Home Book Reviews Book Review: Play Ball. 100 Baseball Practice Games by Tom O’Connell

Book Review: Play Ball. 100 Baseball Practice Games by Tom O’Connell

by Matt Smith

Play Ball: 100 Baseball Practice Games by Tom O’Connell (Human Kinetics, 2010), 226 pages

Many baseball teams in Britain, whether adults or youths, are working hard at their indoor training sessions right now, with ‘Spring Training’ just around the corner, albeit not quite in the Arizona or Florida climate enjoyed by Major Leaguers Stateside. Often it’s in the preseason period that teams have the most time to develop their skills and coaches are busy trying to find new ways to organize training sessions that are both useful and enjoyable.  If a quick glance at the coaching manuals on your bookshelves makes you long for a new source of inspiration, ‘Play Ball’ may provide it.

Tom O’Connell is a well-respected baseball coach with years of experience.  The sum of that experience is what prompted him to write a new coaching manual:

“Through the years of clinics and hot-stove discussions, one thought kept irritating me. Why is it that at practice we work on drill after drill after drill, our players master the drills and look better and better, but they keep making the same mistakes in games? Maybe, I thought, they are just getting better at doing drills”.  In O’Connell’s eyes, coaches have got into the habit of teaching, when their objective should be to facilitate learning. 

 ‘Play Ball’ is designed to help you do just that. 

The book contains 100 baseball practice ‘games’, not ‘fielding drills’ or ‘training exercises’.  They are split into chapters of between ten and eighteen games relating to core baseball skills, such as ‘Throwing Games’, ‘Catching Games’, ‘Infield Games’, ‘Outfield Games’, ‘Pitching Games’ etc.  Each game includes a succinct introduction of what it is designed to do, details of the equipment required and how to set the game up, a clear ‘procedure’ description of both how the standard game works and suggestions on how it can be adapted to suit different skill levels or specific requirements, alongside a useful diagram.  Each ‘game’ ends with a list of ‘coaching points’ for the coach to look out for as the ‘game’ is being played.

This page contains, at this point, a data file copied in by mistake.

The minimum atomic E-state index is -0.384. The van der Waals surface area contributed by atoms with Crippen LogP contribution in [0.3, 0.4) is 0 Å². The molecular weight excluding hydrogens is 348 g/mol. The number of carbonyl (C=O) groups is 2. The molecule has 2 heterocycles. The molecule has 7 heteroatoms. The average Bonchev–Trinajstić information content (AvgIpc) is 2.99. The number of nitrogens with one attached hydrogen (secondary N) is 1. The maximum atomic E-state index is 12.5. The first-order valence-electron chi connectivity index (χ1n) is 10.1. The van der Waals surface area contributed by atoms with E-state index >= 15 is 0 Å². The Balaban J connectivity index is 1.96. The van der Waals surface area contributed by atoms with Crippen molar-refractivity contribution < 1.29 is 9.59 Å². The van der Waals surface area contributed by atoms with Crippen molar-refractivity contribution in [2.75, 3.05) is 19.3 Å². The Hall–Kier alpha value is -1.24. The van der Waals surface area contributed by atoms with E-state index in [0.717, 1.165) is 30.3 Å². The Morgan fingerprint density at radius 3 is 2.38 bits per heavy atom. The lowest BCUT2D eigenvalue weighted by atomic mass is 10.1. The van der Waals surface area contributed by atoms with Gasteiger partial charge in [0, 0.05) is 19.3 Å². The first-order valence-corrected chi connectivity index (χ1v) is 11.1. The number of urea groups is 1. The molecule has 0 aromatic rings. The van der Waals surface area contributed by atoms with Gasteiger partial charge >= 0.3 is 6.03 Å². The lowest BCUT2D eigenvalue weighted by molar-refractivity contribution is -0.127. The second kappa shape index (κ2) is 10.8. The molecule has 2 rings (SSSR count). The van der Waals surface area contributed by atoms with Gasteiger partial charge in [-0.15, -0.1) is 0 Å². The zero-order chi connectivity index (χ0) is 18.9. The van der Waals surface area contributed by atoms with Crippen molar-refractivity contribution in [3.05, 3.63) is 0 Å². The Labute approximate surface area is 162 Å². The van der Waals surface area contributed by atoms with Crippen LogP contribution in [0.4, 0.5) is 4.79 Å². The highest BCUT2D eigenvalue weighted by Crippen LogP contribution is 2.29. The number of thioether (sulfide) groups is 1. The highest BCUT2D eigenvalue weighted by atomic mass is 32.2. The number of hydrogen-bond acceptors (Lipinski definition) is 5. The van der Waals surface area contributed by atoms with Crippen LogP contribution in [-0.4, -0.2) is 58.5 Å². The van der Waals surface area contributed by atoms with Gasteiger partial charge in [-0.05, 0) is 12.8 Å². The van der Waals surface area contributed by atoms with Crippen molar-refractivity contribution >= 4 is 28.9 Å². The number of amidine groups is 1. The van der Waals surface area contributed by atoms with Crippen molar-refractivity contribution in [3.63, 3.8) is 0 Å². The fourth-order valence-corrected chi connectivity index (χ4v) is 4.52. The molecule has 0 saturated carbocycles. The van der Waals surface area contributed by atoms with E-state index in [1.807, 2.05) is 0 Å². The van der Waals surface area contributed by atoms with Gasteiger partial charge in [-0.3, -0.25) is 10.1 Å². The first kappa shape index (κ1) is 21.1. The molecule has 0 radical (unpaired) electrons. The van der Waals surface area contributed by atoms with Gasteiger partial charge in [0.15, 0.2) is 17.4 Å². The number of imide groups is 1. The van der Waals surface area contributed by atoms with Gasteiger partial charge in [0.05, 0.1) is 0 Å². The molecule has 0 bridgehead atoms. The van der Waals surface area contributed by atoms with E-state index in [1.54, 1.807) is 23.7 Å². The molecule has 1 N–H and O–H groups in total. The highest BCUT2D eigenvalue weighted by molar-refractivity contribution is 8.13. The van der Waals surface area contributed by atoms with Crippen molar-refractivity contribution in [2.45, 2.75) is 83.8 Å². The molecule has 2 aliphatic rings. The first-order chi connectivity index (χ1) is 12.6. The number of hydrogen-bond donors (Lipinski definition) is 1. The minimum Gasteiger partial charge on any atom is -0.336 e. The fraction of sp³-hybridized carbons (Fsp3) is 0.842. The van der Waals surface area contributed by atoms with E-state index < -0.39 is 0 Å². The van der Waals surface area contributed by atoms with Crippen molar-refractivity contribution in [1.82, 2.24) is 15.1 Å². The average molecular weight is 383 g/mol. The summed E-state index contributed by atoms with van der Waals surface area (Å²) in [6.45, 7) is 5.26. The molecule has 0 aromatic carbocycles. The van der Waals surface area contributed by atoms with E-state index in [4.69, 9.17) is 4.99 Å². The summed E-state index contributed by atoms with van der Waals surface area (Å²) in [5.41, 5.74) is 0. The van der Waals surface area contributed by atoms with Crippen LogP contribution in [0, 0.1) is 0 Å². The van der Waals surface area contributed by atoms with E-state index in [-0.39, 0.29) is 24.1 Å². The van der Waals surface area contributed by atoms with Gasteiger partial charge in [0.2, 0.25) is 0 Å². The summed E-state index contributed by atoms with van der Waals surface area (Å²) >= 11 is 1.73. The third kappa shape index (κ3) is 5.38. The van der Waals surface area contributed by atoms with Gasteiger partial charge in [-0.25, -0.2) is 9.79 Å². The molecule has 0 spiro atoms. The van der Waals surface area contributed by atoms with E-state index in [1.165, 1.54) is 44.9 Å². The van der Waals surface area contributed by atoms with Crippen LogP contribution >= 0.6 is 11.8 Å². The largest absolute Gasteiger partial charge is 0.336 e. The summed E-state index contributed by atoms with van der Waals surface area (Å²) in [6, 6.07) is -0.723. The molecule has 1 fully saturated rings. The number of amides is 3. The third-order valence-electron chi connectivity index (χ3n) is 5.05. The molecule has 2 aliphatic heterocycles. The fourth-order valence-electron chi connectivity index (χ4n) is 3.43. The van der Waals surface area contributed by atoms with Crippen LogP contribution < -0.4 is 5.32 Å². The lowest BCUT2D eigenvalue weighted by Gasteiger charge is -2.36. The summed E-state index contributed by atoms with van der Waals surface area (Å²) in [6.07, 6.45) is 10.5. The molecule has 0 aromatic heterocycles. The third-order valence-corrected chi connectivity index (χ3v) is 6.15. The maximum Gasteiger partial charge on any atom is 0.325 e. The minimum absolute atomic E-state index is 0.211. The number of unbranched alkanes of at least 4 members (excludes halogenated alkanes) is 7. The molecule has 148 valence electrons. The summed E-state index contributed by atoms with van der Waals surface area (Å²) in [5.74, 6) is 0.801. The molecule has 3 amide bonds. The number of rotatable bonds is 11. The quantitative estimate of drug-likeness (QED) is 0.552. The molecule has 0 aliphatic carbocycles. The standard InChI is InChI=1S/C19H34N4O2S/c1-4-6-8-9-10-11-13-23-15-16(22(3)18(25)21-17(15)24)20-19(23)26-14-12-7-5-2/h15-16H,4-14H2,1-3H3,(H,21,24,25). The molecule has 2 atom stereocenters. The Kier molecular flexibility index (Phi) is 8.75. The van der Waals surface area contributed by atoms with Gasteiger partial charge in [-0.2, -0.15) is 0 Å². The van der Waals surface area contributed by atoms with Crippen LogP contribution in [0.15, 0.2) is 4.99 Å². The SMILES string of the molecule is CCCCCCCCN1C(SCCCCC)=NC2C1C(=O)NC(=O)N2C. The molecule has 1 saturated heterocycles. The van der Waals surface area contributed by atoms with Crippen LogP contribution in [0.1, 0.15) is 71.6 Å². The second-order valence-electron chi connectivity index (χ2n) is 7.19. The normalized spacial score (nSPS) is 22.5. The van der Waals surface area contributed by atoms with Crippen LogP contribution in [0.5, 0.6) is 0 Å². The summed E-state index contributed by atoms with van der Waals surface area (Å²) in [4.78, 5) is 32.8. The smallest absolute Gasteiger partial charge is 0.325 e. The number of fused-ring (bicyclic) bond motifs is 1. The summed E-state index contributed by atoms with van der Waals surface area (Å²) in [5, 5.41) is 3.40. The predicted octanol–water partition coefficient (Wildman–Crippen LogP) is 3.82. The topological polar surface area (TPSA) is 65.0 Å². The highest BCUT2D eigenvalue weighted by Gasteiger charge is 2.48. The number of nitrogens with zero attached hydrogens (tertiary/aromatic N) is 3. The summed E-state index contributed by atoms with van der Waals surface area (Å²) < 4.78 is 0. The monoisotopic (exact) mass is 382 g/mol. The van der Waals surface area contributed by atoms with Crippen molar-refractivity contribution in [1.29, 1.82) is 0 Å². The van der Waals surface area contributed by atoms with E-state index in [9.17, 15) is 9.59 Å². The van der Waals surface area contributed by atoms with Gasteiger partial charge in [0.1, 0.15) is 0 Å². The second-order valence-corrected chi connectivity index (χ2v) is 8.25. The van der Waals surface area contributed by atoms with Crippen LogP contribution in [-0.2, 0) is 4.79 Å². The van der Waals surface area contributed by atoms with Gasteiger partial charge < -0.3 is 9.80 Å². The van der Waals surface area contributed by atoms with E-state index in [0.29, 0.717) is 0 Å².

A skill level rating (basic to advanced) and an age rating (‘8 and over’, ’12 and over’, ‘All’ etc) are attached to each game and this information, plus other details, is very helpfully included in a matrix at the beginning of the book, allowing you to easily identify which games you might want to utilise depending on what skills you are seeking to develop and the age/skill of the players you are coaching.  Finally, a selection of ‘Practice Plans’ gives you some pointers on how to incorporate the games into training sessions of different lengths.

The details provided for each game and the user-friendly layout of the book immediately make it a useful coaching tool, but its main strength is the nature of the ‘games’ that it contains.  O’Connell makes a great point about how learning skills is only half the battle. “Just as mastering multiplication tables doesn’t mean students have learned math” he writes, “mastering the mechanical skills of baseball, although important, doesn’t mean that players have learned the game. They need to learn not only to play the game technically but also how to connect the dots tactically”.